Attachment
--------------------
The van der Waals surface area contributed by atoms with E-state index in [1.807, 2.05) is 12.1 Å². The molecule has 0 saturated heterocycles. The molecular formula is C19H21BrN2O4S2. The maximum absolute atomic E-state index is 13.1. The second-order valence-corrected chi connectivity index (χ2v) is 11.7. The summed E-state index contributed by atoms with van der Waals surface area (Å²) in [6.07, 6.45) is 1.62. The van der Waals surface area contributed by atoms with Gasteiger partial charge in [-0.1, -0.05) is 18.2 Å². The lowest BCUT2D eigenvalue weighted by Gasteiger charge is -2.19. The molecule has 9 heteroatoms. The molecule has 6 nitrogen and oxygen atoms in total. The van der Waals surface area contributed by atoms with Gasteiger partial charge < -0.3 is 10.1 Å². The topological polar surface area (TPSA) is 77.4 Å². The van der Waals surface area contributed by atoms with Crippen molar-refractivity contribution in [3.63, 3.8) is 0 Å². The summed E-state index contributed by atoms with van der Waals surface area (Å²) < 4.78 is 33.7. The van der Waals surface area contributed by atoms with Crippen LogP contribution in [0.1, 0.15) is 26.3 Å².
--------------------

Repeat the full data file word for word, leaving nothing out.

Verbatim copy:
The van der Waals surface area contributed by atoms with E-state index in [1.807, 2.05) is 12.1 Å². The molecule has 0 saturated heterocycles. The molecular formula is C19H21BrN2O4S2. The maximum absolute atomic E-state index is 13.1. The second-order valence-corrected chi connectivity index (χ2v) is 11.7. The summed E-state index contributed by atoms with van der Waals surface area (Å²) in [6.07, 6.45) is 1.62. The van der Waals surface area contributed by atoms with Gasteiger partial charge in [-0.1, -0.05) is 18.2 Å². The lowest BCUT2D eigenvalue weighted by Gasteiger charge is -2.19. The molecule has 9 heteroatoms. The molecule has 6 nitrogen and oxygen atoms in total. The van der Waals surface area contributed by atoms with Gasteiger partial charge < -0.3 is 10.1 Å². The topological polar surface area (TPSA) is 77.4 Å². The van der Waals surface area contributed by atoms with Crippen molar-refractivity contribution in [3.63, 3.8) is 0 Å². The summed E-state index contributed by atoms with van der Waals surface area (Å²) < 4.78 is 33.7. The van der Waals surface area contributed by atoms with Crippen LogP contribution in [0.1, 0.15) is 26.3 Å².